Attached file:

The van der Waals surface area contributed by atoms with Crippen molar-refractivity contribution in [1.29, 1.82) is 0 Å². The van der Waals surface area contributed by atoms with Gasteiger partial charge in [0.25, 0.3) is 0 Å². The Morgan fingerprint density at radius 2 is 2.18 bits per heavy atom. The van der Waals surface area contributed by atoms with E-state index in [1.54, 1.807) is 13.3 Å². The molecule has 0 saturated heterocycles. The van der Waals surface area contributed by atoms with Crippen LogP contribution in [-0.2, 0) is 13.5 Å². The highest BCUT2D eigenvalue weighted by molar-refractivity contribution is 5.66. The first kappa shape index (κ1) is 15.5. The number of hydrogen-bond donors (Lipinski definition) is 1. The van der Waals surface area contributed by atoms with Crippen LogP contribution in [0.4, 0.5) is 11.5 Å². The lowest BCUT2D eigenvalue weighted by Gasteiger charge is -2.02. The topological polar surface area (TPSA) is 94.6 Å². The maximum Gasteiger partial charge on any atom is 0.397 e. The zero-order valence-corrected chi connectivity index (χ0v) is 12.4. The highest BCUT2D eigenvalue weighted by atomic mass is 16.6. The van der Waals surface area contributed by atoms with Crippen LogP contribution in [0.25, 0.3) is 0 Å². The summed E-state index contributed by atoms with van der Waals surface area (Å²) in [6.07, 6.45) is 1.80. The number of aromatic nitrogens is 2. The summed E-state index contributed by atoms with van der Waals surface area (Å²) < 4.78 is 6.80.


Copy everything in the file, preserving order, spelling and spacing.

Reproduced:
The van der Waals surface area contributed by atoms with Crippen molar-refractivity contribution in [1.29, 1.82) is 0 Å². The van der Waals surface area contributed by atoms with Gasteiger partial charge in [0.25, 0.3) is 0 Å². The Morgan fingerprint density at radius 2 is 2.18 bits per heavy atom. The van der Waals surface area contributed by atoms with E-state index in [1.54, 1.807) is 13.3 Å². The molecule has 0 saturated heterocycles. The van der Waals surface area contributed by atoms with Crippen LogP contribution in [-0.2, 0) is 13.5 Å². The highest BCUT2D eigenvalue weighted by molar-refractivity contribution is 5.66. The first kappa shape index (κ1) is 15.5. The number of hydrogen-bond donors (Lipinski definition) is 1. The van der Waals surface area contributed by atoms with Crippen LogP contribution in [0.4, 0.5) is 11.5 Å². The lowest BCUT2D eigenvalue weighted by Gasteiger charge is -2.02. The topological polar surface area (TPSA) is 94.6 Å². The maximum Gasteiger partial charge on any atom is 0.397 e. The zero-order valence-corrected chi connectivity index (χ0v) is 12.4. The highest BCUT2D eigenvalue weighted by atomic mass is 16.6. The van der Waals surface area contributed by atoms with Crippen LogP contribution in [0.25, 0.3) is 0 Å². The summed E-state index contributed by atoms with van der Waals surface area (Å²) in [6.07, 6.45) is 1.80. The number of aromatic nitrogens is 2. The summed E-state index contributed by atoms with van der Waals surface area (Å²) < 4.78 is 6.80.